Put on your hoodie and act depressed

When many of us come out to people or try to tell doctors how we are struggling at the moment their first response is to tell us that we look so “normal” that they never would have guessed it.

Um ….thanks?

As if Bipolar needs to LOOK really crazy.

What are they imagining when they think of Bipolar?

If a normally dressed, showered person who can speak rationally doesn’t seem Bipolar then what is this Bipolar they expect to see?

It is an invisible illness after all.  Inside our brains not on our foreheads.

Look up pictures of Catherine Zeta Jones, Melody Moezzi, Patty Duke, Kay Jamison, Therese Borchard, Demi Lovato….

Do they look like women you would cross to other side of the street for?

Oh no look at that crazy lady!

If they were in the line behind you at the grocery store would you get all anxious that they were going to do something unstable.

No.

No one would.
But that is not the general public’s idea of Bipolar disorder.

We often say we feel like we need to convince doctors that we are having difficulties with our illness. Almost like we need to play a part. Don a costume. Make sure we act really depressed or anxious or manic otherwise they will dismiss us too. Like they forget Bipolar is inside us.

We can’t really be suffering if we got dressed appropriately.

yes

we sure can

I guess Bipolar is supposed to look a certain way.

We may feel caught between having to show our crazy to the docs in order to convince them we need help and hiding our crazy from the public in order to hide the fact that we have Bipolar disorder.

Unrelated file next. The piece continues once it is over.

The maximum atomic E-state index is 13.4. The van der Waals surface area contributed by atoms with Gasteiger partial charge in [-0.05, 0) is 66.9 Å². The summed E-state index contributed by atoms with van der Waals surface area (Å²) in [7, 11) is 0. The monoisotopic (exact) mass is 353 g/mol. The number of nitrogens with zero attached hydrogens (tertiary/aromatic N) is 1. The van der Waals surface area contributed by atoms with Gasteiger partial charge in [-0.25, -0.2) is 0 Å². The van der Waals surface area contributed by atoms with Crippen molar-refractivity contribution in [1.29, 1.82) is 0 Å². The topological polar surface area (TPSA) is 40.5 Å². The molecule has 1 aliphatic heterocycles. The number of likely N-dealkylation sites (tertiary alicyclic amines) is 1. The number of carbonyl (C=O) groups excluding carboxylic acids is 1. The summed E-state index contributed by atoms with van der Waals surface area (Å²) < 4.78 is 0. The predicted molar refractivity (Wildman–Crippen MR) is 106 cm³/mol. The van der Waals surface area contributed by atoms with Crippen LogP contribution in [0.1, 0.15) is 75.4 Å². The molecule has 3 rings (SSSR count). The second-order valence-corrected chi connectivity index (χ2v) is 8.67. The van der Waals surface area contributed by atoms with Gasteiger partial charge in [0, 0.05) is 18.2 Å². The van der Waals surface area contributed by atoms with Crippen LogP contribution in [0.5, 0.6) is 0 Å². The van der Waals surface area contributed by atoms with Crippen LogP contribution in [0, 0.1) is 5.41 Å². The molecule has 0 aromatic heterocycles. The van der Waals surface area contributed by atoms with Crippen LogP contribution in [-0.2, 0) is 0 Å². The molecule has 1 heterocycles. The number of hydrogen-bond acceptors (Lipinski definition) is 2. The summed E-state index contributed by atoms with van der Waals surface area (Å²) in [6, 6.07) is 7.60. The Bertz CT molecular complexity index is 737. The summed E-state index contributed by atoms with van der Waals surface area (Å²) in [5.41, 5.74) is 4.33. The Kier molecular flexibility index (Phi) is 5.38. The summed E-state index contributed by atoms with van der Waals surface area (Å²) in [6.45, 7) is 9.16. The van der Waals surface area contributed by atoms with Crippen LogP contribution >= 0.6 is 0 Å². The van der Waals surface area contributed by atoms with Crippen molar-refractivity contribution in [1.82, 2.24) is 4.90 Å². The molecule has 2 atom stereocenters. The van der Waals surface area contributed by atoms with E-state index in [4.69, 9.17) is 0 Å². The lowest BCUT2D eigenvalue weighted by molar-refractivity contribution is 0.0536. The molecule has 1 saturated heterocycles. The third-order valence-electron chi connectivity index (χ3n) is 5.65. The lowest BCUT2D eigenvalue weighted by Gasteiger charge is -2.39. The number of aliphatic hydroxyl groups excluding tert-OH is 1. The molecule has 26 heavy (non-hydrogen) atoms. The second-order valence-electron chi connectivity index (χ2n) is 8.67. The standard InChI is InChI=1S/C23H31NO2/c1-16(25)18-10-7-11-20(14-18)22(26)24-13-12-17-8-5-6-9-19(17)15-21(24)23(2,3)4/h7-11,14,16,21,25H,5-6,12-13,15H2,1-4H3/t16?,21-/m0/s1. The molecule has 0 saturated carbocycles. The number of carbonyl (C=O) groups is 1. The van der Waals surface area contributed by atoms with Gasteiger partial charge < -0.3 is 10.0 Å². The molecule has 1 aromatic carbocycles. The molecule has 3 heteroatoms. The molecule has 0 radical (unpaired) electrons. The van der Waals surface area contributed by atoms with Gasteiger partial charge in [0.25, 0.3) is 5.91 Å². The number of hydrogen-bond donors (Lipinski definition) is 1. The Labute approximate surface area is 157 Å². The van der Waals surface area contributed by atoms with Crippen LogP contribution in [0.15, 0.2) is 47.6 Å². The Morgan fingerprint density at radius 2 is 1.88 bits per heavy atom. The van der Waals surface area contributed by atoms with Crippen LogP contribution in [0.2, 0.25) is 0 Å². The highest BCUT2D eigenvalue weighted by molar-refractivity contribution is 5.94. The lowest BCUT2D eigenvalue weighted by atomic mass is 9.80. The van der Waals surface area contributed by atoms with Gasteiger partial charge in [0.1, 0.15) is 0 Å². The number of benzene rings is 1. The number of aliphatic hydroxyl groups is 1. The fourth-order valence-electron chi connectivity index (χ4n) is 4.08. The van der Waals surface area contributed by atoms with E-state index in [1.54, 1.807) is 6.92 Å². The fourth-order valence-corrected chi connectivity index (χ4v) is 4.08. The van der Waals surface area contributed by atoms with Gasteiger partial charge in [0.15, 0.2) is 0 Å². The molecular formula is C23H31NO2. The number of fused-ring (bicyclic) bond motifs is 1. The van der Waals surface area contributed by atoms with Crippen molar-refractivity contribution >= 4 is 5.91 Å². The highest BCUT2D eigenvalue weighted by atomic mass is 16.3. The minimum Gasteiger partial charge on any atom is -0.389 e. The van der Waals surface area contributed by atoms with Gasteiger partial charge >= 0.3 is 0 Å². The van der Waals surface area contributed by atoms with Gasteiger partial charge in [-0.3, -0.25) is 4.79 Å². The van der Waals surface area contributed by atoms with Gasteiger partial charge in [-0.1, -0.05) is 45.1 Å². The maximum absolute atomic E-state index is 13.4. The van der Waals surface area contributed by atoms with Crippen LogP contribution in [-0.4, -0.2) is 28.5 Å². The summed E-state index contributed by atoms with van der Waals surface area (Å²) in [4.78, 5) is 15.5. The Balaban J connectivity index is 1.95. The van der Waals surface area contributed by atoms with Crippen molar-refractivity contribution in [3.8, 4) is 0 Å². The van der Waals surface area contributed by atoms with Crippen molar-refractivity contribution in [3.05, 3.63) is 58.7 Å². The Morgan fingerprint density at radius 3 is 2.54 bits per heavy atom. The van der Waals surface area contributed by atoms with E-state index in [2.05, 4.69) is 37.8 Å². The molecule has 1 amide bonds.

And at home with loved ones if we are crying for help we must make sure we continue to look sick.  Like a kid staying home from school.  You may start to feel better once in awhile and want to sit up and play with your toys or books.  But you feel pressure to act sick so people will take your illness seriously and not send you out into the real world while you still feel so fragile.

Damned if we do. Damned if we don’t.

If the public holds a view of us that does not include non scary “normal” looking people…then what are they seeing in their mind’s eye when they hear the word Bipolar?

How can we change their perceptions?

Can we change their perceptions?

Is it by standing up one by one in our surprisingly normal looking humanness and declaring

“This is what Bipolar looks like”

I think that is probably what it may take.

Too bad we risk too much if we do that.

Shucks

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